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Communal Living is the way forward

August 3, 2009

I wanted to take Rachel on holiday this year. If am honest though, the idea of taking a 2 year old to somewhere we could barely afford, without the comforts of home- entertaining her all day, then sitting on my own all night- really didnt sound that much like a holiday. I considered Butlins- then realised I would rather put pins in my eyelids, although the prospect of perving at Chico could count as a guilty pleasure.

Luckily, 6 of my friends also had very similar ideas- and last week- 6 of us set off, with children in tow- to a very large house in the Cotswolds-with room for all. When I told people I was going on holiday with 6 adults, and 9 children- most under the age of 5- I got some very insincere responses. People saying ‘that will be lovely’- while barely concealed horror contorted their faces. It says something that every single parent I know, thought it was a fabulous idea.

When there are just two people in a house, even if one of them is only two- its intense. You are a tiny family unit, and as such, even though I have no shortage of friends- the relationship is one that is all consuming. You are a family unit so closely bound- that it can become isolating, and even though this little person I share my entire life with-has been speaking for less than a year-80percent of my conversations are with her, and her alone. We plan our days together, and her wishes are taken into account, in a way that they wouldnt be if there was more than one adult, or if she had siblings. When she is in bed, unless someone comes round- that is me- in the house, unable to leave-not even for a quick trip to the shop, or takeaway. There is no lying down, if I feel a bit crap- reading a book cos I feel like it- if she is awake- I am awake, and solely responsible.

The relationship that results is awesome, and amazing, and I get more of my daughter than I ever hoped possible- but it has its issues.

Going on holiday with 6 adults, and 9 kids that young, may seem like a nightmare for those of you who dont have this- but for the 6 of us, it was a godsend. When we arrived, the tightly bound intense relationship we share at home- dissapeared. She thanked me for ‘buying’ her all these children- and legged it into the garden to play on the swings with her new friends.

Our children-(Ophelia aka Monkey Face aged 2, Persephone aged 4, Betsy aged 3, Rachel aged 2, Isla aged 2, Jack aged 3, Brian aged 7, Hannah aged 5, Liam aged 5, and the teeny baby Sam-10 months), have never had so little supervision, and have never been so occupied.  For a week, there was always another adult around to talk to, to laugh at the kids with, to keep an eye on your child if you needed a shit(seriously, I value going for a shit by myself – there is nothing quite so offputting, as a two year old, copying your poo face). The kids didnt even want our company- so exciting was it, to have others the same age, to run round the garden, make dens out of beds, play on the swings, squabble with, draw pictures with. And in the evenings, the evenings that can be so crucifyingly dull at home, and which ensure that this blog is updated regularly, and that Facebook is used to its full-those evenings were filled with semi pissed slummy mummys, laughing, and occasionally skinny dipping- all the while- knowing the kids were being looked after.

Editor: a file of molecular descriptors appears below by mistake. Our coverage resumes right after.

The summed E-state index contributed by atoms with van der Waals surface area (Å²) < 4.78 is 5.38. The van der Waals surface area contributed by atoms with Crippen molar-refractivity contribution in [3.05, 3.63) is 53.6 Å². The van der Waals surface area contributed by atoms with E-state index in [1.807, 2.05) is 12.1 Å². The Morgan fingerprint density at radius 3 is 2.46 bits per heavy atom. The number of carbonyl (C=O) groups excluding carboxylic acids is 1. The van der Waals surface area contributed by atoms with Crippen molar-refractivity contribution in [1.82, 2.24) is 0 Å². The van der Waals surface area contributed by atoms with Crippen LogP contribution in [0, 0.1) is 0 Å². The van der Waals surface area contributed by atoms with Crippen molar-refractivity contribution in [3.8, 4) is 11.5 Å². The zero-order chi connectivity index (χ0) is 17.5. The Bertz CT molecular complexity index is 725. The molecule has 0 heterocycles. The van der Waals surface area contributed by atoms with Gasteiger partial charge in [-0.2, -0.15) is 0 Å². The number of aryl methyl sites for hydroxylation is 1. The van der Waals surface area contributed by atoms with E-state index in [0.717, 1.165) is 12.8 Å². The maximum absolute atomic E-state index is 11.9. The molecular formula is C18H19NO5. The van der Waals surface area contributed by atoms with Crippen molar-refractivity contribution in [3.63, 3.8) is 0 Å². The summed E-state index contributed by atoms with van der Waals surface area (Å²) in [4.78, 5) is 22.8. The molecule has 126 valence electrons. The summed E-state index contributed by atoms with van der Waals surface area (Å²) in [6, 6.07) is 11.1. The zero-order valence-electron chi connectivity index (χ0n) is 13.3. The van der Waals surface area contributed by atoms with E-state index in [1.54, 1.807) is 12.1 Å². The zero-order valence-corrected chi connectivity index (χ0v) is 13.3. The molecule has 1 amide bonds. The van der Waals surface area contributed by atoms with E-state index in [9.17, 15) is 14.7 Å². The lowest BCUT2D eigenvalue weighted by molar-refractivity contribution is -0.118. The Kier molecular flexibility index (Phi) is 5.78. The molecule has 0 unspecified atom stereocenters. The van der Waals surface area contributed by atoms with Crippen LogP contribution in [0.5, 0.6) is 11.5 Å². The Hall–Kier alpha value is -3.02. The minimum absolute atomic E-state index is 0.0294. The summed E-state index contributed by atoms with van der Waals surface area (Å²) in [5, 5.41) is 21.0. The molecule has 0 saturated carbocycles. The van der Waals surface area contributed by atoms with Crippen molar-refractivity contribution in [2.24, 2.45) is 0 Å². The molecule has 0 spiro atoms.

Feeding time was quite interesting. It was a novelty trying to get a 17 place table set, with enough food to feed all, but to cater to all the allergies and fads- it resulted in industrial food- in great quantities- with vast quantities of cereal, pasta, and milk being consumed. But when all 6 of us were so used to doing everything alone- the assistance of other adults- ensured that there were never squabbles about housework- just 6 women glad they werent doing ALL the jobs.

All in all , this has led me to question, whether living alone with a child, is all that necessary.

Is a romantic relations really the only relationship, upon which one can build a household? In fact, is it that wise to base the life that you and your child have, on the one kind of relationship, which is statistically speaking likely to end? Given the difficulties of reconstituted families, is it even the best relationship to base this on? And is it really the best thing, to reduce your relationship to something that is overwhelmed with trivialities and domestic mundanities-especiallly when by the time you reach your thirties, you are not looking for someone to build a life with- you have a life already.

Now, I am not packing my stuff, and moving to an eco house, come hippy community, complete with yoghurt weaving, and tofu picking, any time soon(although there are several in my hippy town). I am not all of a sudden, developing a desire to grow my own potatoes, or give up my heels.

BUt seriously- surely two or three mothers, pooling their resources- to buy or rent a larger house, in which to raise their children together- is more sensible than us all existing, in our isolated houses, shouldering all the burden-with our children not getting the benefit of the many people, that larger families take for granted.

I could move in with any of the girls I went on holiday with(well maybe not Paula..) but as they are scattered round the country, and I love where I am, its unlikely- but I have to say- I wont be closed to the possibility of sharing a house with someone in future- and I am eyeing up that spare room quite differently now.

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2 comments

  1. Sounds like a brilliant idea. The photos were fab and I have to partake a communal holiday one day now, the dividing of the childcare and housework is especially tempting 🙂


  2. May I point out that I would make someone a fabulous husband…..



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